- freely available
- re-usable

*Sustainability*
**2013**,
*5*(2),
440-455;
doi:10.3390/su5020440

^{1}

^{2}

Published: 31 January 2013

## Abstract

**:**A neoclassical growth model is examined with a special mound-shaped production function. Continuous time scales are assumed and a complete steady state and stability analysis is presented. Fixed delay is then assumed and it is shown how the asymptotic stability of the steady state is lost if the delay reaches a certain threshold, where Hopf bifurcation occurs. In the case of continuously distriubuted delays, we show that with small average delays stability is preserved, then lost at a threshold, then it is regained if the average delay becomes sufficiently large. The occurence of Hopf bifurcation is shown at both critical values.

## 1. Introduction

The examination of economic growth models is one of the most frequently discussed issues in mathematical economics. Day [1,2] has investigated a neoclassical growth model, and a productivity and population growth model and showed the emergence of complex behavior even under simple economic structure. His models were based on discrete time scales and a mound-shaped production function that represented the negative effect of pollution resulting from increasing capital. It was demonstrated by numerical computations that these models could generate cyclic and even chaotic behavior. Following Day’s pioneering works, a lot of effort has been given to the understanding of complex economic dynamics. Day [3], Puu [4] and Bischi et al. [5] present the earlier contributions of this field. A large number of studies assumed discrete time scales. Li and Yorke [6] have introduced the “period-three condition” to detect chaos, which has many applications in first-order nonlinear difference equations. The papers collected by Rosser [7] offer many applications. Only a few studies are devoted to the case of continuous time scales, since there is no general criterion to detect chaos and the system must have at least three dimensions.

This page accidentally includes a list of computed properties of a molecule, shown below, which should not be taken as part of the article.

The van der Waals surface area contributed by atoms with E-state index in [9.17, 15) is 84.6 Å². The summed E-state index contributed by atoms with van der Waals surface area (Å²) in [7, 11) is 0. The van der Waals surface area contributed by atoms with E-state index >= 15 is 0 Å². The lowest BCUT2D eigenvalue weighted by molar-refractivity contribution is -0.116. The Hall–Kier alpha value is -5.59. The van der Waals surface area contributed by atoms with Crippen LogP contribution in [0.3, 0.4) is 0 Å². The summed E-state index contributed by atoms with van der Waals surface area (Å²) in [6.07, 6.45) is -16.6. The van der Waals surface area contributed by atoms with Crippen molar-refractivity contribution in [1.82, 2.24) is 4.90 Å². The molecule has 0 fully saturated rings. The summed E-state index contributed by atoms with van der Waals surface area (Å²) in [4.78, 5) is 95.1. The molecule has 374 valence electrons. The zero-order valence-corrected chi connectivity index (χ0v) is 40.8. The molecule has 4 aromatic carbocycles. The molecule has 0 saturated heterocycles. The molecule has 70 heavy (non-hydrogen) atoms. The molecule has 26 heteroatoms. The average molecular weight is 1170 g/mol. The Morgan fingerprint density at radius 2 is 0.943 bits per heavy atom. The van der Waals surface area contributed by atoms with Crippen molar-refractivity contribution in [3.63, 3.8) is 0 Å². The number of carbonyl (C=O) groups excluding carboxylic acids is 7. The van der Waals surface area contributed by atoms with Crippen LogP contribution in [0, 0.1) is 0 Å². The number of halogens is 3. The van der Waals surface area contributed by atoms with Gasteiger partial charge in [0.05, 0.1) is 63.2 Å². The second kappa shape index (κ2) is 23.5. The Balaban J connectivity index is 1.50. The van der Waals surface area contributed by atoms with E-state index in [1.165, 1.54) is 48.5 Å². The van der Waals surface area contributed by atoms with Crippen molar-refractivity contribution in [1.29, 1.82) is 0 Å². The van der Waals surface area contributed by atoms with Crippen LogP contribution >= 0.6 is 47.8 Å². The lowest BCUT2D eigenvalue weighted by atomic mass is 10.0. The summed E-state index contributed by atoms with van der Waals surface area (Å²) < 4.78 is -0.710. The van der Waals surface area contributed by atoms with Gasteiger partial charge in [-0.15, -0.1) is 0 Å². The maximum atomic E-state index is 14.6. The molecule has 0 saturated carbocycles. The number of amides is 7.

In this paper, we will examine an extension of the neoclassical growth model, which can be traced back to the early works of Solow [8] and Swan [9]. The neoclassical growth model is constructed with the two (usually implicitly mentioned) assumptions; one is the full-employment of labor and capital and the other is instantaneous adjustment in the output market. Thus, it is suitable for describing the long-run behavior of the economy. Due to the well-behaved production function, the steady state of the model is usually asymptotically stable. However, it is often observed in reality that growth path exhibits persistent fluctuations. The neoclassical model could be the good point of departure to show how such persistent behavior can emerge when nonlinearities and a production lag are present. Matsumoto and Szidarovszky [10] attempt to fill the gap and have introduced a neoclassical model with a mound-shaped production function that was assumed to be a Cobb-Douglas type function of the form F(x)=Ax^{a}(1 - x)^{b }with x being the capital per unit labor. Although they show emergence of erratic fluctuations in the capital accumulation process, the production function is restrictive in the sense that it is defined only in the unit interval. This paper modifies this drawback, considers another type of mound-shaped production function and will examine the stability of the steady state with and without time delays in the continuous-time framework. Two kinds of delays will be discussed, fixed and continuously distributed (continuously hereafter) delays. We keep the relatively simple model of Matsumoto and Szidarovszky [10] in order to be able to compare the results and to illustrate that complex dynamics can be generated under simple economic assumptions with both function types.